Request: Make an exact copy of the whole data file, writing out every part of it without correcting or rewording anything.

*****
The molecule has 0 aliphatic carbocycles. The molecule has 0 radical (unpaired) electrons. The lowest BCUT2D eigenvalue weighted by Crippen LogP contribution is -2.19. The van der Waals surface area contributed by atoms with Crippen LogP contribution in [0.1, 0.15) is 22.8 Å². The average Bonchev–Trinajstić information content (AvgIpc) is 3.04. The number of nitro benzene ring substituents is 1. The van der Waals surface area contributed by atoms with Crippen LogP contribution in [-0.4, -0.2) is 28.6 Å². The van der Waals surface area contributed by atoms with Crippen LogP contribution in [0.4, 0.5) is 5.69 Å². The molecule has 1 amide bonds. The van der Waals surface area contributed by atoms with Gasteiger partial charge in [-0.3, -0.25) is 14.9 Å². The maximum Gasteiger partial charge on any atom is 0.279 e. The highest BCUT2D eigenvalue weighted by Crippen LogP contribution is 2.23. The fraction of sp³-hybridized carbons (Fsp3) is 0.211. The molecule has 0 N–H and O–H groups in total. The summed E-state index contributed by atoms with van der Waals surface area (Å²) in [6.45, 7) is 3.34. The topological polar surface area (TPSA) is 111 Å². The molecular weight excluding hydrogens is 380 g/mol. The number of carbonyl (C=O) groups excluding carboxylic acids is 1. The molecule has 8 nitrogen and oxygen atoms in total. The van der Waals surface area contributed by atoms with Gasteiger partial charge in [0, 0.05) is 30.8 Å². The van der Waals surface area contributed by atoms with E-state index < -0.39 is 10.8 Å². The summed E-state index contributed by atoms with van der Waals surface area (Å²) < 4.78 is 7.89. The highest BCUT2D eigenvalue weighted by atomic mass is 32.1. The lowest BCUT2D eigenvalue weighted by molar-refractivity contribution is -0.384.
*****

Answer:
The molecule has 0 aliphatic carbocycles. The molecule has 0 radical (unpaired) electrons. The lowest BCUT2D eigenvalue weighted by Crippen LogP contribution is -2.19. The van der Waals surface area contributed by atoms with Crippen LogP contribution in [0.1, 0.15) is 22.8 Å². The average Bonchev–Trinajstić information content (AvgIpc) is 3.04. The number of nitro benzene ring substituents is 1. The van der Waals surface area contributed by atoms with Crippen LogP contribution in [-0.4, -0.2) is 28.6 Å². The van der Waals surface area contributed by atoms with Crippen LogP contribution in [0.4, 0.5) is 5.69 Å². The molecule has 1 amide bonds. The van der Waals surface area contributed by atoms with Gasteiger partial charge in [-0.3, -0.25) is 14.9 Å². The maximum Gasteiger partial charge on any atom is 0.279 e. The highest BCUT2D eigenvalue weighted by Crippen LogP contribution is 2.23. The fraction of sp³-hybridized carbons (Fsp3) is 0.211. The molecule has 0 N–H and O–H groups in total. The summed E-state index contributed by atoms with van der Waals surface area (Å²) in [6.45, 7) is 3.34. The topological polar surface area (TPSA) is 111 Å². The molecular weight excluding hydrogens is 380 g/mol. The number of carbonyl (C=O) groups excluding carboxylic acids is 1. The molecule has 8 nitrogen and oxygen atoms in total. The van der Waals surface area contributed by atoms with Gasteiger partial charge in [0, 0.05) is 30.8 Å². The van der Waals surface area contributed by atoms with E-state index < -0.39 is 10.8 Å². The summed E-state index contributed by atoms with van der Waals surface area (Å²) < 4.78 is 7.89. The highest BCUT2D eigenvalue weighted by atomic mass is 32.1. The lowest BCUT2D eigenvalue weighted by molar-refractivity contribution is -0.384.